Over 50m Nigerians Defecate Openly, UNICEF Says

Must Read

12-Year-Old Girl Dies Of Coronavirus In Belgium

A 12-year-old girl confirmed coronavirus (COVID-19) patient has died in Belgium, health officials announced on Tuesday.According to a government...

Sierra Leone Records First Case Of Coronavirus

Sierra Leone has recorded its first case of the new coronavirus.The government made this known on Tuesday, making it...

Coronavirus: US Regulator Approves Chloroquine For Emergency Treatment

The United States Food and Drug Administration (FDA) has approved the use of chloroquine and hydroxychloroquine alongside some other...

Coronavirus: Sultan Slams Muslim Clerics For Misleading Followers

Sultan of Sokoto, Muhammad Sa’ad Abubakar, has slammed some Islamic clerics over their non-adherence to instructions by experts on...

COVID-19: Lockdown By Buhari Is Legal, Says Osinbajo

Vice-President Yemi Osinbajo says the lockdown order by President Muhammadu Buhari on the federal capital territory (FCT), Lagos and...

logo-unicef

The United Nations Children’s Fund (UNICEF) has disclosed that over 50 million Nigerians do not have access to toilets hence resort to open defecation.

According to UNICEF, Nigeria ranks among the five countries in the world with the greatest rates of open defecation.

This was made known in a report issued yesterday by Ijeoma Onuoha-Ogwe, UNICEF ‘A Field Office’ Communication Officer (Advocacy, Media and External Relations) on behalf of Sanjay Wijesekera, head of UNICEF’s global water, sanitation and hygiene programmes, to coincide with World Toilet Day.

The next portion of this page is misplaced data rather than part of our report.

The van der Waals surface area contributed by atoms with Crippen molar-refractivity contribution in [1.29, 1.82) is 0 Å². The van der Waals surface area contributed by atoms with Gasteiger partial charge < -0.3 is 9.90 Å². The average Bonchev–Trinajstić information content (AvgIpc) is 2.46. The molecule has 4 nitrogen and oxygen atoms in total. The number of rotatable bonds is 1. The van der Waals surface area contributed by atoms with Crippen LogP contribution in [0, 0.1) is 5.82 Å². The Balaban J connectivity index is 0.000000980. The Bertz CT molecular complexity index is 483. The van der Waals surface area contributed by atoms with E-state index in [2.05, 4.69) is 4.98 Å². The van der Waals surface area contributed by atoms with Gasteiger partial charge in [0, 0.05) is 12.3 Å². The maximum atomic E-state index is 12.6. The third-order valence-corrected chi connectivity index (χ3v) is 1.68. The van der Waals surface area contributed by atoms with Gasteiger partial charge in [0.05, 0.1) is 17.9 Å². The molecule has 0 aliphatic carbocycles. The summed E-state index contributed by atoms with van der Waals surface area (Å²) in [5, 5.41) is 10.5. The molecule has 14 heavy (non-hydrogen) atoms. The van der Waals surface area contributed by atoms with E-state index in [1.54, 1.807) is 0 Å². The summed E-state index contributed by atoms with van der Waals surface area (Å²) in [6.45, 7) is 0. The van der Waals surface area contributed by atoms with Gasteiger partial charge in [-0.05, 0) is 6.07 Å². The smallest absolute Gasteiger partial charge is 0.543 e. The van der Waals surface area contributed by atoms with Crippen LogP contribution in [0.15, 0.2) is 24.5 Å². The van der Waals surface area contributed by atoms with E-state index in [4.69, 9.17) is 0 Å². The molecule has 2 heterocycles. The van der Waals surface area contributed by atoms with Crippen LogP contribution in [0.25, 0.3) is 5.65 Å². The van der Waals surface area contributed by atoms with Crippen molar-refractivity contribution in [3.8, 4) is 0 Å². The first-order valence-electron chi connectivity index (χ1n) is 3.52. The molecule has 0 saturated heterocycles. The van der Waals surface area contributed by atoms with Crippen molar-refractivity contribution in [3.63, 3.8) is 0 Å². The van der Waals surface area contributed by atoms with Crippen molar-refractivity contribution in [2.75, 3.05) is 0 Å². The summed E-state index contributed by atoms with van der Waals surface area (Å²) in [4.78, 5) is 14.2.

The report titled, Improving Nutrition Outcomes with Better Water, Sanitation and Hygiene, pointed out the emerging evidence of links between inadequate sanitation and malnutrition among children.

“Nigeria loses over 150,000 children to diarrhea annually. After pneumonia, it is the biggest killer of Nigeria’s under-fives; 88 per cent of diarrhoea cases in Nigeria are attributed to unsafe water and sanitation. Where rates of toilet use are low, rates of diarrhoea tend to be high,” Wijesekera was quoted to have said.

“Intestinal parasites such as roundworm, whipworm and hookworm are transmitted through contaminated soil in areas where open defecation is practiced. Hookworm is a major cause of anaemia in pregnant women, leading to malnourished, underweight babies.

“We need to bring concrete and innovative solutions to the problem of where people go to the toilet, otherwise we are failing millions of our poorest and most vulnerable children,” said Wijesekera.

- Advertisement -

1 COMMENT

LEAVE A REPLY

Please enter your comment!
Please enter your name here

More Articles Like This

- Advertisement -